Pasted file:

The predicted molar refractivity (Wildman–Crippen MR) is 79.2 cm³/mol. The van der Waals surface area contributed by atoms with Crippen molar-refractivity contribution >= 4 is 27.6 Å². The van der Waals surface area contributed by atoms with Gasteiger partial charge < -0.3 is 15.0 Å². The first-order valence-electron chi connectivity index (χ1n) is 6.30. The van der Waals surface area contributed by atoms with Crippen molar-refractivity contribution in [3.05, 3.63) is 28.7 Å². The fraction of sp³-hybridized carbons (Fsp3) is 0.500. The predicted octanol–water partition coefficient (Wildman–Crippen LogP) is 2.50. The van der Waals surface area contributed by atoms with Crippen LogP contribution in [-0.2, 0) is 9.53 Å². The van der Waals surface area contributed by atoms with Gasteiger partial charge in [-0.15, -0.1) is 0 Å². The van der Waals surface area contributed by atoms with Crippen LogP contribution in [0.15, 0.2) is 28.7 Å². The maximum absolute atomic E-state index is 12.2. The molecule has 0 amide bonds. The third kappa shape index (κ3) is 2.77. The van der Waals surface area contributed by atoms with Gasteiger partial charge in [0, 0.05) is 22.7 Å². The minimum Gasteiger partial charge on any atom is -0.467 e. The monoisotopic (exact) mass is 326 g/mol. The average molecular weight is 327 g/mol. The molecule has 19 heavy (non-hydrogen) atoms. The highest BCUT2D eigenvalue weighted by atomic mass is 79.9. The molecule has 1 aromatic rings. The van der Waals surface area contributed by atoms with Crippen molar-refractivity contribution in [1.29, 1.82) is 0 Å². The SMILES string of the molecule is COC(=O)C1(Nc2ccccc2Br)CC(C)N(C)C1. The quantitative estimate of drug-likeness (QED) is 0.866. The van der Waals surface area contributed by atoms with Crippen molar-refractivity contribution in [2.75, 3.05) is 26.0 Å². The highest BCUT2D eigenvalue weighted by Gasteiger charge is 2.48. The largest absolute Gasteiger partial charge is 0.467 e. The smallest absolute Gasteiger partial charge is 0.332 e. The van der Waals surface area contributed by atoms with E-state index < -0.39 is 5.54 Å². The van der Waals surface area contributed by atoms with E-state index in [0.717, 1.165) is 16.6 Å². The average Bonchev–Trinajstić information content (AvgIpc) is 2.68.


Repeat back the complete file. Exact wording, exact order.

The predicted molar refractivity (Wildman–Crippen MR) is 79.2 cm³/mol. The van der Waals surface area contributed by atoms with Crippen molar-refractivity contribution >= 4 is 27.6 Å². The van der Waals surface area contributed by atoms with Gasteiger partial charge < -0.3 is 15.0 Å². The first-order valence-electron chi connectivity index (χ1n) is 6.30. The van der Waals surface area contributed by atoms with Crippen molar-refractivity contribution in [3.05, 3.63) is 28.7 Å². The fraction of sp³-hybridized carbons (Fsp3) is 0.500. The predicted octanol–water partition coefficient (Wildman–Crippen LogP) is 2.50. The van der Waals surface area contributed by atoms with Crippen LogP contribution in [-0.2, 0) is 9.53 Å². The van der Waals surface area contributed by atoms with Gasteiger partial charge in [-0.15, -0.1) is 0 Å². The van der Waals surface area contributed by atoms with Crippen LogP contribution in [0.15, 0.2) is 28.7 Å². The maximum absolute atomic E-state index is 12.2. The molecule has 0 amide bonds. The third kappa shape index (κ3) is 2.77. The van der Waals surface area contributed by atoms with Gasteiger partial charge in [0, 0.05) is 22.7 Å². The minimum Gasteiger partial charge on any atom is -0.467 e. The monoisotopic (exact) mass is 326 g/mol. The average molecular weight is 327 g/mol. The molecule has 19 heavy (non-hydrogen) atoms. The highest BCUT2D eigenvalue weighted by atomic mass is 79.9. The molecule has 1 aromatic rings. The van der Waals surface area contributed by atoms with Crippen molar-refractivity contribution in [1.29, 1.82) is 0 Å². The SMILES string of the molecule is COC(=O)C1(Nc2ccccc2Br)CC(C)N(C)C1. The quantitative estimate of drug-likeness (QED) is 0.866. The van der Waals surface area contributed by atoms with Crippen molar-refractivity contribution in [2.75, 3.05) is 26.0 Å². The highest BCUT2D eigenvalue weighted by Gasteiger charge is 2.48. The largest absolute Gasteiger partial charge is 0.467 e. The smallest absolute Gasteiger partial charge is 0.332 e. The van der Waals surface area contributed by atoms with E-state index < -0.39 is 5.54 Å². The van der Waals surface area contributed by atoms with E-state index in [0.717, 1.165) is 16.6 Å². The average Bonchev–Trinajstić information content (AvgIpc) is 2.68.